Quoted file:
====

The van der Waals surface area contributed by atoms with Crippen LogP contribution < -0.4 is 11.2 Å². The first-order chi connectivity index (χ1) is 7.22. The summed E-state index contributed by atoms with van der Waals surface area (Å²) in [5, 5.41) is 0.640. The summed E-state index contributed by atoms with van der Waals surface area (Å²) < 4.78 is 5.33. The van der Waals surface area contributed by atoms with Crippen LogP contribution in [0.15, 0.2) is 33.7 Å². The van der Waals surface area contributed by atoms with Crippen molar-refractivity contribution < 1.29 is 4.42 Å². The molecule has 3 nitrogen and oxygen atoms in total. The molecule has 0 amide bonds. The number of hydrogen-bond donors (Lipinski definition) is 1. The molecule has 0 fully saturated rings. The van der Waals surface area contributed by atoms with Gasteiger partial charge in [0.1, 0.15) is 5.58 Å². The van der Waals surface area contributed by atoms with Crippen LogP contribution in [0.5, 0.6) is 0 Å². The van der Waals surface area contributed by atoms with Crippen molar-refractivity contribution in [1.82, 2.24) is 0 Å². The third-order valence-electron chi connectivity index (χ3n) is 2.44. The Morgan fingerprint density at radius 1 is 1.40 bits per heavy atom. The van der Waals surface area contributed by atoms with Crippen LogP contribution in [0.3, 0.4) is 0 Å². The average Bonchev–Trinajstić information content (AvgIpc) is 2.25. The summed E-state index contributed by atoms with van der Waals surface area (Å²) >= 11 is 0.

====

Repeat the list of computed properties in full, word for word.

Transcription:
The van der Waals surface area contributed by atoms with Crippen LogP contribution < -0.4 is 11.2 Å². The first-order chi connectivity index (χ1) is 7.22. The summed E-state index contributed by atoms with van der Waals surface area (Å²) in [5, 5.41) is 0.640. The summed E-state index contributed by atoms with van der Waals surface area (Å²) < 4.78 is 5.33. The van der Waals surface area contributed by atoms with Crippen LogP contribution in [0.15, 0.2) is 33.7 Å². The van der Waals surface area contributed by atoms with Crippen molar-refractivity contribution < 1.29 is 4.42 Å². The molecule has 3 nitrogen and oxygen atoms in total. The molecule has 0 amide bonds. The number of hydrogen-bond donors (Lipinski definition) is 1. The molecule has 0 fully saturated rings. The van der Waals surface area contributed by atoms with Gasteiger partial charge in [0.1, 0.15) is 5.58 Å². The van der Waals surface area contributed by atoms with Crippen LogP contribution in [0.5, 0.6) is 0 Å². The van der Waals surface area contributed by atoms with Crippen molar-refractivity contribution in [1.82, 2.24) is 0 Å². The third-order valence-electron chi connectivity index (χ3n) is 2.44. The Morgan fingerprint density at radius 1 is 1.40 bits per heavy atom. The van der Waals surface area contributed by atoms with Crippen LogP contribution in [0.3, 0.4) is 0 Å². The average Bonchev–Trinajstić information content (AvgIpc) is 2.25. The summed E-state index contributed by atoms with van der Waals surface area (Å²) >= 11 is 0.